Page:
Yeah, I am in support of using velocity stacks (or fandapters or whatever) for better cooling CPUs but NOT as a bona fide way of quieting fans. So the thing is:

1. Mass flow rate of air IS lessened somewhat due to constriction to axial fan. Try centrifugal fans.
2. Air is channeled directly to the hottest part of the HS just right above the CPU core.
3. A tall stack prevents hot air recirculation.
4. 'Soft' materials used as stacks dampen out fan vibrations (one major contributor to noise).
5. It isn't so hard to build at home. Just make sure the stack isn't so tall as to push the fan up against the side panel (another constriction to flow) and that the stack is durable enough or it'll fall apart and the fan will slaughter all the tiny mobo capacitors and stuff.

So it'll definitely reduce temps while giving you a reason to get that 80 or 92mm fan you've been itching about for the past months.
uhm actualy u guys i have 2 buddies of mine from other forums telling it it works.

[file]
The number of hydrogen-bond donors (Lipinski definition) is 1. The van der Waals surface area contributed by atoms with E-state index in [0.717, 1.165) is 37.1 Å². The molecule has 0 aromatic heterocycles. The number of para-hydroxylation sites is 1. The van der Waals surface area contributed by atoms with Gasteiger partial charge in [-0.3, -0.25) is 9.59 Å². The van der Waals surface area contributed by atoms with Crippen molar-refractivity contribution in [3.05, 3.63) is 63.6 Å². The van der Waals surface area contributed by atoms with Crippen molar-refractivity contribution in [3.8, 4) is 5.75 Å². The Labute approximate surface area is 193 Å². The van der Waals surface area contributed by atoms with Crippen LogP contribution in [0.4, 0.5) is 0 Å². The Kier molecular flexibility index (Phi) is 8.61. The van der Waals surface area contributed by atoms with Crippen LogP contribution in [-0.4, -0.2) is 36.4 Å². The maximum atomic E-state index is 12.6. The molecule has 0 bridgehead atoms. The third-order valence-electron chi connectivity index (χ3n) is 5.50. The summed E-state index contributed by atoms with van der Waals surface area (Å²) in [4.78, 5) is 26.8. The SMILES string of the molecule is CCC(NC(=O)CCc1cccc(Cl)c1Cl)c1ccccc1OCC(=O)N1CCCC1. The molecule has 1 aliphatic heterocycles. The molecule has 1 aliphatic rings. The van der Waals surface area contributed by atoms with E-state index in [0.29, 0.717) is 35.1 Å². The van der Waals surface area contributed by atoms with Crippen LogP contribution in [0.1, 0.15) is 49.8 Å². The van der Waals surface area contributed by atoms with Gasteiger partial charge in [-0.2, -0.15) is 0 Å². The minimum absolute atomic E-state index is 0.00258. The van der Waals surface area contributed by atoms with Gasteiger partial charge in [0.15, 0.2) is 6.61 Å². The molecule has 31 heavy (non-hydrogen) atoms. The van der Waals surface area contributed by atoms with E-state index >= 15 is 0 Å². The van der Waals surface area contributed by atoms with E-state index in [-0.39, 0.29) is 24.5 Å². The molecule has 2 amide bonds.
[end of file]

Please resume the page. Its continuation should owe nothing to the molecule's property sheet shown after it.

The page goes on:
one guy gets a 5F reduction and the other gets 300rpm less spinning and the same air volume which leads to alt less noise.

bolth say they are happy,.
i guess there is diffrent watys of making it for what you want to do. because theres 2 diffrent outputs on this from 2 diffrent people. damnit i wish i had rpm and temp monitoring . my new 8k7a+ has it but my tbird is about 400 miles away right now in a fed x truck.

i think the ideal velocity stack for a computer is as tall as you can make it but not more than 6 inches and with a nice expansion in the width as it gets longer.

p.s. i tried ur theory on a square velocity stack i made it out of cardboard and duct tape and i couldnt get a diffrent rpm out of it.
i know human ears are not good at detecting rpm changes but on my coffee cup fan i can tell when i take it on or off. but with square one i hear no change except its a bit quieter.
when my 1.33G tbird comes in im doing a full reivew of this.
I'm sorry Crypto, I was under the impression that you were putting the cup between the fan and the heatsink. Now that you put your graphic up I understand better.

Yes, I can also see this lower temps. For the exact reason that Hoot put up, your sucking clean cool air.

The only thing that I don't buy is the 300 less RPM and same air volume. It is impossible, the air moved is proportional to the RPM. The faster the fan spins the more air it pushes, the slower it spins the less air it moves. The only way to get more air from the same RPM is to alter the fan blade pitch.